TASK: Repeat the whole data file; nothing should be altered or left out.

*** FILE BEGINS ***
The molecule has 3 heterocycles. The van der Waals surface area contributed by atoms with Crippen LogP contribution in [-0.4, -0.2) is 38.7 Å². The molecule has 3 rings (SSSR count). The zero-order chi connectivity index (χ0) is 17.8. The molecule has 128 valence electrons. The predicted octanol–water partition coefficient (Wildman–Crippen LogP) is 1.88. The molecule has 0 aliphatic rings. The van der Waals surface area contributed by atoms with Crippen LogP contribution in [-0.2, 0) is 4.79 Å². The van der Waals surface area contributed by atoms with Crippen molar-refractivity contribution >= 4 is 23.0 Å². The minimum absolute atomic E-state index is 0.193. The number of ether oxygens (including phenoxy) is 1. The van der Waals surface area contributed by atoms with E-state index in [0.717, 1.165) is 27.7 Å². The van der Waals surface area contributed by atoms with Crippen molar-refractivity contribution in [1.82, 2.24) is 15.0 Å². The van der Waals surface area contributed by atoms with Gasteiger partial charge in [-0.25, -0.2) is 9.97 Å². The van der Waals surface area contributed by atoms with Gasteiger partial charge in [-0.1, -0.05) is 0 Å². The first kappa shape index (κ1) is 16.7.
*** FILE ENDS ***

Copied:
The molecule has 3 heterocycles. The van der Waals surface area contributed by atoms with Crippen LogP contribution in [-0.4, -0.2) is 38.7 Å². The molecule has 3 rings (SSSR count). The zero-order chi connectivity index (χ0) is 17.8. The molecule has 128 valence electrons. The predicted octanol–water partition coefficient (Wildman–Crippen LogP) is 1.88. The molecule has 0 aliphatic rings. The van der Waals surface area contributed by atoms with Crippen LogP contribution in [-0.2, 0) is 4.79 Å². The van der Waals surface area contributed by atoms with Crippen molar-refractivity contribution >= 4 is 23.0 Å². The minimum absolute atomic E-state index is 0.193. The number of ether oxygens (including phenoxy) is 1. The van der Waals surface area contributed by atoms with E-state index in [0.717, 1.165) is 27.7 Å². The van der Waals surface area contributed by atoms with Crippen molar-refractivity contribution in [1.82, 2.24) is 15.0 Å². The van der Waals surface area contributed by atoms with Gasteiger partial charge in [-0.25, -0.2) is 9.97 Å². The van der Waals surface area contributed by atoms with Gasteiger partial charge in [-0.1, -0.05) is 0 Å². The first kappa shape index (κ1) is 16.7.